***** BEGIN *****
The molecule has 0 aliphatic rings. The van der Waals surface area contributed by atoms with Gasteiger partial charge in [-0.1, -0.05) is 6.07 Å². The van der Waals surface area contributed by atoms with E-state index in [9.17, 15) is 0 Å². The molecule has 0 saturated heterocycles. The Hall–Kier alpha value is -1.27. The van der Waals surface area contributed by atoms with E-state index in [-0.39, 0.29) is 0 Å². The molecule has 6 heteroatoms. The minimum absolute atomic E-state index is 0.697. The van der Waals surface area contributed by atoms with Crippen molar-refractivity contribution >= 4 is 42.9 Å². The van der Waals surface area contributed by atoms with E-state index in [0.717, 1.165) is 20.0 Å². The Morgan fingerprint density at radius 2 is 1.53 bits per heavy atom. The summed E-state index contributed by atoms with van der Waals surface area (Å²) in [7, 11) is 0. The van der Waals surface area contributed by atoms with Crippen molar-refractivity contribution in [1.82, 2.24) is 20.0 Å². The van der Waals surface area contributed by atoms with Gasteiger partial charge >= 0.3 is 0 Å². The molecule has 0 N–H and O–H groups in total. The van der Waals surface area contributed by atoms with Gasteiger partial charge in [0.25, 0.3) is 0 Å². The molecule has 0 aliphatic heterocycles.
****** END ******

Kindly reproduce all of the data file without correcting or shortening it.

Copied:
The molecule has 0 aliphatic rings. The van der Waals surface area contributed by atoms with Gasteiger partial charge in [-0.1, -0.05) is 6.07 Å². The van der Waals surface area contributed by atoms with E-state index in [9.17, 15) is 0 Å². The molecule has 0 saturated heterocycles. The Hall–Kier alpha value is -1.27. The van der Waals surface area contributed by atoms with E-state index in [-0.39, 0.29) is 0 Å². The molecule has 6 heteroatoms. The minimum absolute atomic E-state index is 0.697. The van der Waals surface area contributed by atoms with Crippen molar-refractivity contribution >= 4 is 42.9 Å². The van der Waals surface area contributed by atoms with E-state index in [0.717, 1.165) is 20.0 Å². The Morgan fingerprint density at radius 2 is 1.53 bits per heavy atom. The summed E-state index contributed by atoms with van der Waals surface area (Å²) in [7, 11) is 0. The van der Waals surface area contributed by atoms with Crippen molar-refractivity contribution in [1.82, 2.24) is 20.0 Å². The van der Waals surface area contributed by atoms with Gasteiger partial charge >= 0.3 is 0 Å². The molecule has 0 N–H and O–H groups in total. The van der Waals surface area contributed by atoms with Gasteiger partial charge in [0.25, 0.3) is 0 Å². The molecule has 0 aliphatic heterocycles.